1992 – Listen to the Earth – ABOUT

Listen to the Earth

Commissioned by W11 Opera in 1992

Synopsis: The opera’s theme is the disintegration of the natural world seen through the eyes of two inquisitive children. They watch as a series of false gods, greed, ambition, envy, impatience, wastefulness cruelty and apathy, tempt the inhabitants of the earth away from Gaia, guardian of the earth. There seems to be no hope for mankind until Gaia appears just in time, warning of the dangers we face if we neglect our environment but ending on a note of hope if we learn it is not to late to reverse the destruction.

Composer Steve Gray  
Librettist Sarah Shuckburgh
Music Director Wayne Marshall
Soloists Nature, Wisdom, Peter, Grace, Greed, Ambition, Envy, Impatience, Wastefulness, Cruelty, Apathy, Gaia, Speedo
Groups Nature, Consumers, Peasants, Loggers, Tycoons, TV Stars, Rubbish, Oil Slicks
Orchestra Violin I, Violin II, Viola, Cello, Double Bass, Flute, Saxophone, Bassoon, Keyboards, Percussion, Copyist

Notes on Production: An ecological fable with universal moral appeal. Offers a range of imaginative opportunities for characters and scope for humour in design representing “rubbish”, “oilslicks”, “Apathy” etc.

Musically it has a straightforward contemporary-classsical style, with swing and jazz rhythms setting the scene for individual characters. There is some part singing and some dialogue.

LISTEN TO THE EARTH could be performed effectively with a single set and offers enormous scope for interactive costume design involving children’s own ideas. Age range 9-18 but could be performed easily by under 16 year olds.

Running time: 70 minutes.


The story of Listen the Earth can be seen as an allegory about good against evil. By personifying the earth, the opera shows how many threats to the earth can arise in our modern materialistic society, and how it is up to each one of us to think of the role we should play in preserving our environment. With the growing ecological movement, this is clearly a topical and important message which can also clearly be seen in a Christian context. Jesus’ message to us all was to resist greed, envy and selfishness, and to care for one another and for the world which God created for us.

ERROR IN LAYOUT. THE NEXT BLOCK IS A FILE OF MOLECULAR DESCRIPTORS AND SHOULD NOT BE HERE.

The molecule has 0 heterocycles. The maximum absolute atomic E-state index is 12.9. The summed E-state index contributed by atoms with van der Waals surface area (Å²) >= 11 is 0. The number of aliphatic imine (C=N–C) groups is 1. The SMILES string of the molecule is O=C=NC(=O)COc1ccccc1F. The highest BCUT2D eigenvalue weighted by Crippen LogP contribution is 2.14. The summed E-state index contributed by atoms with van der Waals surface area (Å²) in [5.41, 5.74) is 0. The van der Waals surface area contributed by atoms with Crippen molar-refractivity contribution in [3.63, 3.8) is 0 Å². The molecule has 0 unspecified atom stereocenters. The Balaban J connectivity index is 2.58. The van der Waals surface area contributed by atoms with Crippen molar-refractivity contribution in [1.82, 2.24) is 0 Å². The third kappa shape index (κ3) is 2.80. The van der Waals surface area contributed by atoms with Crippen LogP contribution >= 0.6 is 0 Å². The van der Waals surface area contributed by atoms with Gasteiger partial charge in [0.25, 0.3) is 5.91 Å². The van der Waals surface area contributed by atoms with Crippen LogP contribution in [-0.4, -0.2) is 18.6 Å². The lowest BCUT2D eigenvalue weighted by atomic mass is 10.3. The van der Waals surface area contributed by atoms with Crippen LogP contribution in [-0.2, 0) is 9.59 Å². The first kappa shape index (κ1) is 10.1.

Act One

The opera opens with the sounds of creation, and we watch as a natural world evolves. Humans appear and live happily as peasants and loggers in harmony with nature. The whole cast sings about the tolerance and cooperation and of listening to Gaia, the guardian of the earth.


But we now discover that this idyllic scene is just part of a make believe story which is being told by an OLD MAN to his two grandchildren GRACE and PETER. The old man who represents wisdom tells the children that the real world is not like that, the children wish to know more, so the grandfather suggests that they join the story and try to find out for themselves what happens next.

Act Two

Grace and Peter watch as a succession of false gods tempt the loggers away from Gaia and encourage them to pollute and destroy the natural world. The first four false gods are GREED AMBITION ENVY and IMPATIENCE with them come the unscrupulous TYCOONS and glittering TV STARS. The natural world is rapidly disappearing and Gaia is forgotten. The act ends as the old man seeing wisdom failing all around him falls asleep in his chair.

Act Three

The disintegration of the natural world accelerates as more false gods enter. The first is WASTEFULNESS, with a dustbin full of RUBBISH, next, CRUELTY appears with his gang of OIL SLICKS, menacing and ruthless thugs, who spread pollution.

AT the climax of the opera, PETER and GRACE are grabbed by the OIL SLICKS. The OLD MAN rushes to save them, and is killed. Wisdom is dead.

The final false god is APATHY. Nobody cares about wisdom or the natural world, and there seems to be no hope for mankind in the resulting pandemonium.

Act Four

Now Gaia appears for the first time. She is angry and fierce, and warns of the dangers to the human race of continuing to neglect the earth.

But the opera ends on a note of hope: perhaps it is not too late for us to prevent our self-destruction.


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